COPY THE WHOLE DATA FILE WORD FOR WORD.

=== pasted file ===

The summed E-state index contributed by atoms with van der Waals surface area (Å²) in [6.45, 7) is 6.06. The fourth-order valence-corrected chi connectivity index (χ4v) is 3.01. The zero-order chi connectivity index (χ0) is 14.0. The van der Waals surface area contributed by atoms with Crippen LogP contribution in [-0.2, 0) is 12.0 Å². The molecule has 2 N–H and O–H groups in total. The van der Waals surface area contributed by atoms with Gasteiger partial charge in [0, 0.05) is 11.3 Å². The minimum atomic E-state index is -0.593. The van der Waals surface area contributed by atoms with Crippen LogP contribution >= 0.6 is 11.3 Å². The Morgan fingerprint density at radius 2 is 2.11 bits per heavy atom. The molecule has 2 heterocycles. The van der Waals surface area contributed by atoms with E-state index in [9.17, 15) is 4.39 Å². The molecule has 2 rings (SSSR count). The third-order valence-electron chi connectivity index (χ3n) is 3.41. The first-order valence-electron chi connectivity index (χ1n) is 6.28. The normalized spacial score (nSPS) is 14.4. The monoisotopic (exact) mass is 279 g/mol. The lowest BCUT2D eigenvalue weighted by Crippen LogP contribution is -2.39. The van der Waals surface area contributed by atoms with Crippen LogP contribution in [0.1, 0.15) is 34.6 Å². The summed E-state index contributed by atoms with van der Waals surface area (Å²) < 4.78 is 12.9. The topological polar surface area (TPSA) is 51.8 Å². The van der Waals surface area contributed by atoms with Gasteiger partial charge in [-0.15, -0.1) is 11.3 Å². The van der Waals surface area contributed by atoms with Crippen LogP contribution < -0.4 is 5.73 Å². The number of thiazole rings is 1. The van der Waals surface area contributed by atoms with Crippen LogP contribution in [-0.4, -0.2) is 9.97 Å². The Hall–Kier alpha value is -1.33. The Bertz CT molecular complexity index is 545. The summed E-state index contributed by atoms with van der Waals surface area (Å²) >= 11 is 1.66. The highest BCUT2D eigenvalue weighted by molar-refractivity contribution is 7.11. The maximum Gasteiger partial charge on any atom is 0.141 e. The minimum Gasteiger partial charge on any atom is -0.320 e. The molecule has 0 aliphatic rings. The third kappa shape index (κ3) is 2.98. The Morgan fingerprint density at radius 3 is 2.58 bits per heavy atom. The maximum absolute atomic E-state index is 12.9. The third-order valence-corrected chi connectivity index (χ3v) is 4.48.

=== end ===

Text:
The summed E-state index contributed by atoms with van der Waals surface area (Å²) in [6.45, 7) is 6.06. The fourth-order valence-corrected chi connectivity index (χ4v) is 3.01. The zero-order chi connectivity index (χ0) is 14.0. The van der Waals surface area contributed by atoms with Crippen LogP contribution in [-0.2, 0) is 12.0 Å². The molecule has 2 N–H and O–H groups in total. The van der Waals surface area contributed by atoms with Gasteiger partial charge in [0, 0.05) is 11.3 Å². The minimum atomic E-state index is -0.593. The van der Waals surface area contributed by atoms with Crippen LogP contribution >= 0.6 is 11.3 Å². The Morgan fingerprint density at radius 2 is 2.11 bits per heavy atom. The molecule has 2 heterocycles. The van der Waals surface area contributed by atoms with E-state index in [9.17, 15) is 4.39 Å². The molecule has 2 rings (SSSR count). The third-order valence-electron chi connectivity index (χ3n) is 3.41. The first-order valence-electron chi connectivity index (χ1n) is 6.28. The normalized spacial score (nSPS) is 14.4. The monoisotopic (exact) mass is 279 g/mol. The lowest BCUT2D eigenvalue weighted by Crippen LogP contribution is -2.39. The van der Waals surface area contributed by atoms with Crippen LogP contribution in [0.1, 0.15) is 34.6 Å². The summed E-state index contributed by atoms with van der Waals surface area (Å²) < 4.78 is 12.9. The topological polar surface area (TPSA) is 51.8 Å². The van der Waals surface area contributed by atoms with Gasteiger partial charge in [-0.15, -0.1) is 11.3 Å². The van der Waals surface area contributed by atoms with Crippen LogP contribution < -0.4 is 5.73 Å². The number of thiazole rings is 1. The van der Waals surface area contributed by atoms with Crippen LogP contribution in [-0.4, -0.2) is 9.97 Å². The Hall–Kier alpha value is -1.33. The Bertz CT molecular complexity index is 545. The summed E-state index contributed by atoms with van der Waals surface area (Å²) >= 11 is 1.66. The highest BCUT2D eigenvalue weighted by molar-refractivity contribution is 7.11. The maximum Gasteiger partial charge on any atom is 0.141 e. The minimum Gasteiger partial charge on any atom is -0.320 e. The molecule has 0 aliphatic rings. The third kappa shape index (κ3) is 2.98. The Morgan fingerprint density at radius 3 is 2.58 bits per heavy atom. The maximum absolute atomic E-state index is 12.9. The third-order valence-corrected chi connectivity index (χ3v) is 4.48.